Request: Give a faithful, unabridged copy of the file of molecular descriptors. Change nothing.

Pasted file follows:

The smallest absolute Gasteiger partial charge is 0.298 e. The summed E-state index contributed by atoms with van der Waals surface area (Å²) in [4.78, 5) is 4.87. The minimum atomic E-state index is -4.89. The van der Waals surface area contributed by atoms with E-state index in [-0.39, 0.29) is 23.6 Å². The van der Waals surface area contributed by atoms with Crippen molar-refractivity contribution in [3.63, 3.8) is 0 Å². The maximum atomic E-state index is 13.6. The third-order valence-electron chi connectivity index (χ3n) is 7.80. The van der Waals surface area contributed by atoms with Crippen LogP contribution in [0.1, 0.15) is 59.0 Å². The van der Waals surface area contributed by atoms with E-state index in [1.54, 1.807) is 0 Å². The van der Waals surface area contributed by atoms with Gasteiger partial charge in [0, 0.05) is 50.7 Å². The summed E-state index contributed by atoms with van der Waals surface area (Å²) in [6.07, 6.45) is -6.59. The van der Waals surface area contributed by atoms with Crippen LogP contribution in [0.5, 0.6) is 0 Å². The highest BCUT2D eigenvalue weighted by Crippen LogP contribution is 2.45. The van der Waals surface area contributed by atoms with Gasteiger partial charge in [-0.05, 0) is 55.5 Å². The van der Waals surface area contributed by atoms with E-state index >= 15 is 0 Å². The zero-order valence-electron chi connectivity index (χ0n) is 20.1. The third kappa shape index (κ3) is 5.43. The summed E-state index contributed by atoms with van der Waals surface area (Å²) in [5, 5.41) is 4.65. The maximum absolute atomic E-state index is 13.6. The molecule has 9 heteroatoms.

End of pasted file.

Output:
The smallest absolute Gasteiger partial charge is 0.298 e. The summed E-state index contributed by atoms with van der Waals surface area (Å²) in [4.78, 5) is 4.87. The minimum atomic E-state index is -4.89. The van der Waals surface area contributed by atoms with E-state index in [-0.39, 0.29) is 23.6 Å². The van der Waals surface area contributed by atoms with Crippen molar-refractivity contribution in [3.63, 3.8) is 0 Å². The maximum atomic E-state index is 13.6. The third-order valence-electron chi connectivity index (χ3n) is 7.80. The van der Waals surface area contributed by atoms with Crippen LogP contribution in [0.1, 0.15) is 59.0 Å². The van der Waals surface area contributed by atoms with E-state index in [1.54, 1.807) is 0 Å². The van der Waals surface area contributed by atoms with Gasteiger partial charge in [0, 0.05) is 50.7 Å². The summed E-state index contributed by atoms with van der Waals surface area (Å²) in [6.07, 6.45) is -6.59. The van der Waals surface area contributed by atoms with Crippen LogP contribution in [0.5, 0.6) is 0 Å². The highest BCUT2D eigenvalue weighted by Crippen LogP contribution is 2.45. The van der Waals surface area contributed by atoms with Gasteiger partial charge in [-0.05, 0) is 55.5 Å². The van der Waals surface area contributed by atoms with E-state index >= 15 is 0 Å². The zero-order valence-electron chi connectivity index (χ0n) is 20.1. The third kappa shape index (κ3) is 5.43. The summed E-state index contributed by atoms with van der Waals surface area (Å²) in [5, 5.41) is 4.65. The maximum absolute atomic E-state index is 13.6. The molecule has 9 heteroatoms.